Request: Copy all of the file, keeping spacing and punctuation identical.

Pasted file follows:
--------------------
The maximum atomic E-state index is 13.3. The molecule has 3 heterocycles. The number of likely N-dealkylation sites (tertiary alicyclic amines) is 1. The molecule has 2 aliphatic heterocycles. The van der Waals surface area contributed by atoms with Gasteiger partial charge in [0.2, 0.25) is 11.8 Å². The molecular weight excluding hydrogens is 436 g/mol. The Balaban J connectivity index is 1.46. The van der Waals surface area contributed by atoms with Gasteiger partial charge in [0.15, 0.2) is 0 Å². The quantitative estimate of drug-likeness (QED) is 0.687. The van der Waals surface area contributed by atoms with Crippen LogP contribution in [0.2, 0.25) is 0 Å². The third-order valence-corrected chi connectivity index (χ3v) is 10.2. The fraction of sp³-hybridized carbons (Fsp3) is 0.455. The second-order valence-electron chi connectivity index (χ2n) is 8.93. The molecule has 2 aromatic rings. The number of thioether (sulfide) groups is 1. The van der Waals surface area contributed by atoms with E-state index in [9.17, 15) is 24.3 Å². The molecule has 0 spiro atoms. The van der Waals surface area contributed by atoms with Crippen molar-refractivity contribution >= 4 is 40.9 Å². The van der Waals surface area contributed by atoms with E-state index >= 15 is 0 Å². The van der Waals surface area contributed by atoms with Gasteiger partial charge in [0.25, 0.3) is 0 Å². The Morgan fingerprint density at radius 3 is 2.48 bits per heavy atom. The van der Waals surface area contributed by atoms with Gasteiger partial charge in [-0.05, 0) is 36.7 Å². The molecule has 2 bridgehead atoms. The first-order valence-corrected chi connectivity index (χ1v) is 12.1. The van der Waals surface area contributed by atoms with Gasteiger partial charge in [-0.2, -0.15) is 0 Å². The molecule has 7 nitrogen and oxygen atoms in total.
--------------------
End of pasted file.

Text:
The maximum atomic E-state index is 13.3. The molecule has 3 heterocycles. The number of likely N-dealkylation sites (tertiary alicyclic amines) is 1. The molecule has 2 aliphatic heterocycles. The van der Waals surface area contributed by atoms with Gasteiger partial charge in [0.2, 0.25) is 11.8 Å². The molecular weight excluding hydrogens is 436 g/mol. The Balaban J connectivity index is 1.46. The van der Waals surface area contributed by atoms with Gasteiger partial charge in [0.15, 0.2) is 0 Å². The quantitative estimate of drug-likeness (QED) is 0.687. The van der Waals surface area contributed by atoms with Crippen LogP contribution in [0.2, 0.25) is 0 Å². The third-order valence-corrected chi connectivity index (χ3v) is 10.2. The fraction of sp³-hybridized carbons (Fsp3) is 0.455. The second-order valence-electron chi connectivity index (χ2n) is 8.93. The molecule has 2 aromatic rings. The number of thioether (sulfide) groups is 1. The van der Waals surface area contributed by atoms with E-state index in [9.17, 15) is 24.3 Å². The molecule has 0 spiro atoms. The van der Waals surface area contributed by atoms with Crippen molar-refractivity contribution >= 4 is 40.9 Å². The van der Waals surface area contributed by atoms with E-state index >= 15 is 0 Å². The van der Waals surface area contributed by atoms with Gasteiger partial charge in [0.25, 0.3) is 0 Å². The Morgan fingerprint density at radius 3 is 2.48 bits per heavy atom. The van der Waals surface area contributed by atoms with Gasteiger partial charge in [-0.05, 0) is 36.7 Å². The molecule has 2 bridgehead atoms. The first-order valence-corrected chi connectivity index (χ1v) is 12.1. The van der Waals surface area contributed by atoms with Gasteiger partial charge in [-0.2, -0.15) is 0 Å². The molecule has 7 nitrogen and oxygen atoms in total.